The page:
May 24, 2022

Let the Music Play

In what might serve as a warning to any consumer-facing business, Bournemouth Council had their YouTube broadcast pulled from the website in respect of potential copyright infringement due to the playing of music on the video when councillors were not talking. Keen local democracy followers who logged on expecting to watch the council’s overview and scrutiny committee were met instead with a blank screen.

The issue that the council faced was that YouTube did not think that they owned the rights to the music that they used and so were potentially breaching the copyright in that music. This reflects a wider trend of platforms such as YouTube looking to be more vigilant in respect of intellectual property infringements, however, on this occasion, the council have maintained that YouTube has made a mistake. A spokesperson for the council said that they did in fact own the rights to the music that they were using, and they were in the process of dealing with this and hoped to have the broadcast available soon. Avid followers of the overview and scrutiny committee will no doubt breathe a sigh of relief.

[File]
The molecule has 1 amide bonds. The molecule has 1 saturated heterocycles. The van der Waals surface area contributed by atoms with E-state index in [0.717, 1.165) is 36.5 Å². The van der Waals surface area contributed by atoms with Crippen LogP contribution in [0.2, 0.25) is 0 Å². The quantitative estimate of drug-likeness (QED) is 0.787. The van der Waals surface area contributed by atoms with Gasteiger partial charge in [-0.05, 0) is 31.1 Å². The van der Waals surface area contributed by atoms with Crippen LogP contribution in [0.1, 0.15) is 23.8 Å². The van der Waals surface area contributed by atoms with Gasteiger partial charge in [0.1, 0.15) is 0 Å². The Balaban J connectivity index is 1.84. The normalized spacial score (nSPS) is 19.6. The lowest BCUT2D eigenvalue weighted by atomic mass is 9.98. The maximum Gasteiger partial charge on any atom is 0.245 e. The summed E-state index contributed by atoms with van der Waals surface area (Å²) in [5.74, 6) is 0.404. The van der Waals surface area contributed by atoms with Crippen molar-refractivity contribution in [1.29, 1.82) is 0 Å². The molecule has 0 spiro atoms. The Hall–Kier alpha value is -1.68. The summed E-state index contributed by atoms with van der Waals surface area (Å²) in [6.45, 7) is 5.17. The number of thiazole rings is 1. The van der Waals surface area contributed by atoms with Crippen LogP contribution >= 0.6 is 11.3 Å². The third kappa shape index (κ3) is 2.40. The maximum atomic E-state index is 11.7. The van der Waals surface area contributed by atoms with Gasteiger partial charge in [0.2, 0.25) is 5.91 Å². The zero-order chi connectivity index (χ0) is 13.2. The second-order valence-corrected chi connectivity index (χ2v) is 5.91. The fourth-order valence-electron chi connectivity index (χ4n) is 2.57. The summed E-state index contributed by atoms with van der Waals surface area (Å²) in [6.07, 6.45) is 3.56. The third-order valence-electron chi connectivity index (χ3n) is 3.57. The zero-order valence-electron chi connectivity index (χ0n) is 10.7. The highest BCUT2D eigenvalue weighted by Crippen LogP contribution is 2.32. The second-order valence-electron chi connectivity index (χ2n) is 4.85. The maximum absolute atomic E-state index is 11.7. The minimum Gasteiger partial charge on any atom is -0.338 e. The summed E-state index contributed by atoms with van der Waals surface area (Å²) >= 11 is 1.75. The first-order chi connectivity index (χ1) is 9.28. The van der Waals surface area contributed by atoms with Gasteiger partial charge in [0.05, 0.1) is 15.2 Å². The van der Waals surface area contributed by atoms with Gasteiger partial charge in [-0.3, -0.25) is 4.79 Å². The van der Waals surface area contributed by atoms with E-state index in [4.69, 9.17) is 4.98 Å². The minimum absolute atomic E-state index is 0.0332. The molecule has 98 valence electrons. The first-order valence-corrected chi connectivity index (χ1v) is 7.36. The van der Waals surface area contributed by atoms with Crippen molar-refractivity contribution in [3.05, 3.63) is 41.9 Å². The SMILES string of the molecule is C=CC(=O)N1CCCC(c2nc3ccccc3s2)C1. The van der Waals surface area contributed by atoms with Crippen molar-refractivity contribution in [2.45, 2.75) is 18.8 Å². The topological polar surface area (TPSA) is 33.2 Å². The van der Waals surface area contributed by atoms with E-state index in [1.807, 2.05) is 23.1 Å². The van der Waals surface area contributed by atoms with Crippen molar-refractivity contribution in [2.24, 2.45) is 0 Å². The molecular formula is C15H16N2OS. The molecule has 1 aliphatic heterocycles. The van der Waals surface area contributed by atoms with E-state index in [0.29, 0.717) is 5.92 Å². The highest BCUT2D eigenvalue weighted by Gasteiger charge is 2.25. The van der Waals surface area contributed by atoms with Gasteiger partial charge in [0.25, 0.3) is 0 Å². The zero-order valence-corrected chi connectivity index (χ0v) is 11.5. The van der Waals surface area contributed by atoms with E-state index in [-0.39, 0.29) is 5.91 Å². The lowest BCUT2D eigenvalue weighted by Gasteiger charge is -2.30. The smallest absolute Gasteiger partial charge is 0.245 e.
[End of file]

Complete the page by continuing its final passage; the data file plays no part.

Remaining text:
The issue faced by the council on this occasion demonstrates what businesses need to consider if they are broadcasting material, whether live or pre-recorded, namely, do you own or have permission to use the rights for every element of what you are broadcasting? In addition to this many businesses, particularly retail businesses, are not aware that if they play music to customers that they will generally need a license to do so and they could be met with a legal challenge if they do not secure those licenses.

If this story raises any issues for you please do not hesitate to contact the team at McDaniels Law on 0191 281 4000 or by email at legal@mcdanielslaw.com.

in: Case Law, Copyright, Legal News, News

Share this page